arhs Yachts International
arhs Yachts International


By Carol Dancer

Originally published October 1993

Asarums, commonly known as the ‘wild ginger’ are beautiful low-growing perennial plants usually achieving a height no higher than 15 cm., and often less. The plants spread by rhizomes. The leaves are dark green, usually glabrous and leathery, often shiny with marbled markings. The flowers are bell-shaped with three tail-like petals. The unusually shaped flowers grow at ground level and are hidden among the leaves. They are insignificant to the over-all beauty of the plant. Color is a dull green or brown or a sort of purple-brown. The fruit is a fleshy capsule which splits when ripe exposing numerous seeds. There are about 10 species of asarums. Most come from East Asia, some from North America, and one from Europe.

I grew two asarums in my garden in Dartmouth: Asarum europaeum and Asarum hartwegii. I grew both for their handsome foliage not for their flowers. The leaves of A. hartwegii are heart-shaped, and resemble the leaves of a marbled cyclamen leaf. Some forms are better than others and are a very dark glossy green with prominent veins. The leaves provide a light-reflecting and attractive pattern on the floor of the garden. The leaves of both plants stayed green throughout the year in my garden. In late March and early April the old leaves would wither away as the new leaves emerged. The plants bloomed in May and very early June. Both the leaves and the rhizomes of asarums have a scent reminiscent of ginger; the reason for their common name.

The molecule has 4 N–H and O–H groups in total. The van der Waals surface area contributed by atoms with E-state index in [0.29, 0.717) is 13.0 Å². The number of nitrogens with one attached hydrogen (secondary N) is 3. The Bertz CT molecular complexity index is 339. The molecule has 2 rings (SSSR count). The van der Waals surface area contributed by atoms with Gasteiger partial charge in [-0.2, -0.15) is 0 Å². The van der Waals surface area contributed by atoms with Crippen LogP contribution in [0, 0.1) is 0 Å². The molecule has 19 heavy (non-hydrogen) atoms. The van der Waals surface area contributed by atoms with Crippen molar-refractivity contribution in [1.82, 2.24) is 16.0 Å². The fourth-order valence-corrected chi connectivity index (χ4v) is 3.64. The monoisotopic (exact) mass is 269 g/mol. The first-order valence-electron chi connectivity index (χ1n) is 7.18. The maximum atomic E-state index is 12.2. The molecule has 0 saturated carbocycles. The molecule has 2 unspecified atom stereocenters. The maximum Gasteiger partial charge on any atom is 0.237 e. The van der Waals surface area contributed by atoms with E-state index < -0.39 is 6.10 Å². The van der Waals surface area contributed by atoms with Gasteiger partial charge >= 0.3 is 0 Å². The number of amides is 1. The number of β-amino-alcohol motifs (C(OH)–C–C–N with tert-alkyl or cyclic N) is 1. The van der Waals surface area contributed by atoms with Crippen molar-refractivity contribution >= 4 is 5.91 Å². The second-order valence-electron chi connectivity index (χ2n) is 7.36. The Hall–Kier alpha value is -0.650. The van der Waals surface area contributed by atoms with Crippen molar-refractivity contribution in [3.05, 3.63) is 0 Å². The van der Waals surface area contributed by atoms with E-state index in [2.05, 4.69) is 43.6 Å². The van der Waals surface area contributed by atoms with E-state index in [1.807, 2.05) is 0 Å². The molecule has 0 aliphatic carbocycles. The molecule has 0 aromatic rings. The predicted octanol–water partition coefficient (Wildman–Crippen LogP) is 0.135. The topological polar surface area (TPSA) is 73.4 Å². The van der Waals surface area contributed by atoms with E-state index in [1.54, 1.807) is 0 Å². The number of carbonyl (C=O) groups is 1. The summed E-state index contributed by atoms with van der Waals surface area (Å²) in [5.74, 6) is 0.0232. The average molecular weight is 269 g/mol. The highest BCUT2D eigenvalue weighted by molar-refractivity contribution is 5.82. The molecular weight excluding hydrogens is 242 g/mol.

In the wild, asarums grow in rich woodland soils so they make a wonderful underplanting for rhododendrons. Although they spread by rhizomes, they are not rampant growers so there is not much worry about them becoming entangled with rhododendron roots. They need water in dry weather and a top dressing in Spring — the same care rhododendrons need.

Asarums are easy to propagate from seed, in fact self-sown seedlings are common and may be transplanted. A word of warning. Harvest the seeds as soon as they are ripe. I discovered that ants love the seeds and carry them off as soon as the capsule splits. Larger plants can be divided quite easily in late Spring. Simply put a spade through the plant in the same manner one does to divide most perennials. I gave away many pieces from my original plants by doing this, and sold many seedings at our plant sales so there should be a source of seed locally.

We have a native asarum on the east coast called A. canadense. It is a plant, along with A. Caudatum, that I always planned on growing in my garden but never got around to it. John Weagle, I believe, grows A. shuttleworthii.

A. canadense is hardy to zone 2, A. eruopaeum and caudatum to zone 4, and A. hartwigii and shuttleworthii to zone 6. Asarum europaeum of course comes from Europe; the other four come from North America.

Look to various plant societies as a source of seeds. Some nurseries carry asarums.